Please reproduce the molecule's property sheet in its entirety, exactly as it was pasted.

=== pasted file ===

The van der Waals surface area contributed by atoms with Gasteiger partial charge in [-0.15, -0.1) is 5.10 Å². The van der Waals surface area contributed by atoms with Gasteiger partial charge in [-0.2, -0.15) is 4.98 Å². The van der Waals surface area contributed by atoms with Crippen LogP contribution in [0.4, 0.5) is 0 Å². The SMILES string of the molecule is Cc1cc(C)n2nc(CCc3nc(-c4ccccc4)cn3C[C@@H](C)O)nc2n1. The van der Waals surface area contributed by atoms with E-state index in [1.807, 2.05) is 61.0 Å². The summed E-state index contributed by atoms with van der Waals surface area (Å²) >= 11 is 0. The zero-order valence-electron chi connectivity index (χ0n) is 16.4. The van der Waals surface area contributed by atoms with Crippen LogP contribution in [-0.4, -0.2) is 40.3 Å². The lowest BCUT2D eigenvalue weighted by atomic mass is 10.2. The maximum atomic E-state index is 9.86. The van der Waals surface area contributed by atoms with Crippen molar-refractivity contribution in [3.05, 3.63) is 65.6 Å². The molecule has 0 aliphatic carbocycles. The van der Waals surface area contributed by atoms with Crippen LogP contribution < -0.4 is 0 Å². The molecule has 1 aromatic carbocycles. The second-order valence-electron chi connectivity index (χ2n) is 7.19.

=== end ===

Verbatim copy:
The van der Waals surface area contributed by atoms with Gasteiger partial charge in [-0.15, -0.1) is 5.10 Å². The van der Waals surface area contributed by atoms with Gasteiger partial charge in [-0.2, -0.15) is 4.98 Å². The van der Waals surface area contributed by atoms with Crippen LogP contribution in [0.4, 0.5) is 0 Å². The SMILES string of the molecule is Cc1cc(C)n2nc(CCc3nc(-c4ccccc4)cn3C[C@@H](C)O)nc2n1. The van der Waals surface area contributed by atoms with E-state index in [1.807, 2.05) is 61.0 Å². The summed E-state index contributed by atoms with van der Waals surface area (Å²) >= 11 is 0. The zero-order valence-electron chi connectivity index (χ0n) is 16.4. The van der Waals surface area contributed by atoms with Crippen LogP contribution in [-0.4, -0.2) is 40.3 Å². The lowest BCUT2D eigenvalue weighted by atomic mass is 10.2. The maximum atomic E-state index is 9.86. The van der Waals surface area contributed by atoms with Crippen molar-refractivity contribution in [3.05, 3.63) is 65.6 Å². The molecule has 0 aliphatic carbocycles. The van der Waals surface area contributed by atoms with Crippen LogP contribution < -0.4 is 0 Å². The molecule has 1 aromatic carbocycles. The second-order valence-electron chi connectivity index (χ2n) is 7.19.